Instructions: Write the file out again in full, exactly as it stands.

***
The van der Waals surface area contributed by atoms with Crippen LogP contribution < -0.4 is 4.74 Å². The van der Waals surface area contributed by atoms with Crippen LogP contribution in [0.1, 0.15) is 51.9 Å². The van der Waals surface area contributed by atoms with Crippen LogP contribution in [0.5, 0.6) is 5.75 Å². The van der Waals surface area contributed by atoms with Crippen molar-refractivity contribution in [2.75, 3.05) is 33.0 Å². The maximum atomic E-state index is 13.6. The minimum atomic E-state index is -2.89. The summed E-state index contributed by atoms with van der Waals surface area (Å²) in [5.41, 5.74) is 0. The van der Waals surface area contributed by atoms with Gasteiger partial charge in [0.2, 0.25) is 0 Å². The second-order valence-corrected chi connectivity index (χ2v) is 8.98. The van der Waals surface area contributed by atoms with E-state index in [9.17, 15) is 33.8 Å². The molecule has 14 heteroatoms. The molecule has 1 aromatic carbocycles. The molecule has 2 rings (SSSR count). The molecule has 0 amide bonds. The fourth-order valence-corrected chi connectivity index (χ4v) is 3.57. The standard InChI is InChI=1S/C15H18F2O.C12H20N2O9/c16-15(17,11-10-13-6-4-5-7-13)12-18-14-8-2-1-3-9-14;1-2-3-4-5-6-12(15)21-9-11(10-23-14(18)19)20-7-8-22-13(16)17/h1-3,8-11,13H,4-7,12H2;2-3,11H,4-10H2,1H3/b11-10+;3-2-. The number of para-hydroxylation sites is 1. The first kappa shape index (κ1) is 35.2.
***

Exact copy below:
The van der Waals surface area contributed by atoms with Crippen LogP contribution < -0.4 is 4.74 Å². The van der Waals surface area contributed by atoms with Crippen LogP contribution in [0.1, 0.15) is 51.9 Å². The van der Waals surface area contributed by atoms with Crippen LogP contribution in [0.5, 0.6) is 5.75 Å². The van der Waals surface area contributed by atoms with Crippen molar-refractivity contribution in [2.75, 3.05) is 33.0 Å². The maximum atomic E-state index is 13.6. The minimum atomic E-state index is -2.89. The summed E-state index contributed by atoms with van der Waals surface area (Å²) in [5.41, 5.74) is 0. The van der Waals surface area contributed by atoms with Gasteiger partial charge in [0.2, 0.25) is 0 Å². The second-order valence-corrected chi connectivity index (χ2v) is 8.98. The van der Waals surface area contributed by atoms with E-state index in [9.17, 15) is 33.8 Å². The molecule has 14 heteroatoms. The molecule has 1 aromatic carbocycles. The molecule has 2 rings (SSSR count). The molecule has 0 amide bonds. The fourth-order valence-corrected chi connectivity index (χ4v) is 3.57. The standard InChI is InChI=1S/C15H18F2O.C12H20N2O9/c16-15(17,11-10-13-6-4-5-7-13)12-18-14-8-2-1-3-9-14;1-2-3-4-5-6-12(15)21-9-11(10-23-14(18)19)20-7-8-22-13(16)17/h1-3,8-11,13H,4-7,12H2;2-3,11H,4-10H2,1H3/b11-10+;3-2-. The number of para-hydroxylation sites is 1. The first kappa shape index (κ1) is 35.2.